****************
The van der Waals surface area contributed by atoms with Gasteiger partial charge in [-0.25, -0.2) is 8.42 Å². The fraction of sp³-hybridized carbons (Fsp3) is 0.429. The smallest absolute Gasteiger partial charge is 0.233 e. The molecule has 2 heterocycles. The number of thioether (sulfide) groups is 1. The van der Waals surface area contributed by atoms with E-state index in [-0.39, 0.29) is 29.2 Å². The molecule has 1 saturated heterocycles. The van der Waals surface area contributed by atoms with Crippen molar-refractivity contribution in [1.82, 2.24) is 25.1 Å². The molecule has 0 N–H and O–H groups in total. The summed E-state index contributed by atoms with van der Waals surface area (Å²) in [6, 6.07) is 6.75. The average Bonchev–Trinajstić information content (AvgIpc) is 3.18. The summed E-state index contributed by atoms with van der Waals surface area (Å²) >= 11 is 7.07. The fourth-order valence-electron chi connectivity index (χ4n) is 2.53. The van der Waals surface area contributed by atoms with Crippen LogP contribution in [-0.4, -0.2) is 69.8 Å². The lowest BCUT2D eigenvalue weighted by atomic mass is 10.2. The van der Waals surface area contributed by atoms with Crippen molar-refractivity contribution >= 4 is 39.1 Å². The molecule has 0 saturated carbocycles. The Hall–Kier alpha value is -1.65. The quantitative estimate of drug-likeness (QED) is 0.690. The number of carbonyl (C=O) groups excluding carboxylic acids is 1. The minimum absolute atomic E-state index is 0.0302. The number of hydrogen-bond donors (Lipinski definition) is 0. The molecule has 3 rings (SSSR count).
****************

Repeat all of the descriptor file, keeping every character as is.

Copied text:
The van der Waals surface area contributed by atoms with Gasteiger partial charge in [-0.25, -0.2) is 8.42 Å². The fraction of sp³-hybridized carbons (Fsp3) is 0.429. The smallest absolute Gasteiger partial charge is 0.233 e. The molecule has 2 heterocycles. The number of thioether (sulfide) groups is 1. The van der Waals surface area contributed by atoms with E-state index in [-0.39, 0.29) is 29.2 Å². The molecule has 1 saturated heterocycles. The van der Waals surface area contributed by atoms with Crippen molar-refractivity contribution in [1.82, 2.24) is 25.1 Å². The molecule has 0 N–H and O–H groups in total. The summed E-state index contributed by atoms with van der Waals surface area (Å²) in [6, 6.07) is 6.75. The average Bonchev–Trinajstić information content (AvgIpc) is 3.18. The summed E-state index contributed by atoms with van der Waals surface area (Å²) >= 11 is 7.07. The fourth-order valence-electron chi connectivity index (χ4n) is 2.53. The van der Waals surface area contributed by atoms with Crippen LogP contribution in [-0.4, -0.2) is 69.8 Å². The lowest BCUT2D eigenvalue weighted by atomic mass is 10.2. The van der Waals surface area contributed by atoms with Crippen molar-refractivity contribution >= 4 is 39.1 Å². The molecule has 0 saturated carbocycles. The Hall–Kier alpha value is -1.65. The quantitative estimate of drug-likeness (QED) is 0.690. The number of carbonyl (C=O) groups excluding carboxylic acids is 1. The minimum absolute atomic E-state index is 0.0302. The number of hydrogen-bond donors (Lipinski definition) is 0. The molecule has 3 rings (SSSR count).